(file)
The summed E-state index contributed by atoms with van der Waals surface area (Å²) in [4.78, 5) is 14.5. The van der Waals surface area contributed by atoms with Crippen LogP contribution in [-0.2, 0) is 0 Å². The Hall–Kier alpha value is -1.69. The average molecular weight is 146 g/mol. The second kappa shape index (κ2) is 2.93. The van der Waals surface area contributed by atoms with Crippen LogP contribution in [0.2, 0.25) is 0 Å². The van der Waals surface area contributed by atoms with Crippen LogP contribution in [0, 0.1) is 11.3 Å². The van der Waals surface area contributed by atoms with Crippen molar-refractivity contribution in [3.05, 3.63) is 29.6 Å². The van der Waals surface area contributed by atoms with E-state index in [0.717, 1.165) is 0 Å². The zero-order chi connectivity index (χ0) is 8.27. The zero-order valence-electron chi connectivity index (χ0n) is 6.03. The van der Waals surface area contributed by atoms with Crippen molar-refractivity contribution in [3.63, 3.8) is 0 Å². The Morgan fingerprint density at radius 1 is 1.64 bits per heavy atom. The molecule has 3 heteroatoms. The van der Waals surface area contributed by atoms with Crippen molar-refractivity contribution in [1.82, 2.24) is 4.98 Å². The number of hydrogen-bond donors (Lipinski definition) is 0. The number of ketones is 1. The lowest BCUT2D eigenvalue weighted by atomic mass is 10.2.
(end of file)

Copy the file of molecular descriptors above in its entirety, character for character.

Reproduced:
The summed E-state index contributed by atoms with van der Waals surface area (Å²) in [4.78, 5) is 14.5. The van der Waals surface area contributed by atoms with Crippen LogP contribution in [-0.2, 0) is 0 Å². The Hall–Kier alpha value is -1.69. The average molecular weight is 146 g/mol. The second kappa shape index (κ2) is 2.93. The van der Waals surface area contributed by atoms with Crippen LogP contribution in [0.2, 0.25) is 0 Å². The van der Waals surface area contributed by atoms with Crippen LogP contribution in [0, 0.1) is 11.3 Å². The van der Waals surface area contributed by atoms with Crippen molar-refractivity contribution in [3.05, 3.63) is 29.6 Å². The van der Waals surface area contributed by atoms with E-state index in [0.717, 1.165) is 0 Å². The zero-order chi connectivity index (χ0) is 8.27. The zero-order valence-electron chi connectivity index (χ0n) is 6.03. The van der Waals surface area contributed by atoms with Crippen molar-refractivity contribution in [3.63, 3.8) is 0 Å². The Morgan fingerprint density at radius 1 is 1.64 bits per heavy atom. The molecule has 3 heteroatoms. The van der Waals surface area contributed by atoms with Crippen molar-refractivity contribution in [1.82, 2.24) is 4.98 Å². The number of hydrogen-bond donors (Lipinski definition) is 0. The number of ketones is 1. The lowest BCUT2D eigenvalue weighted by atomic mass is 10.2.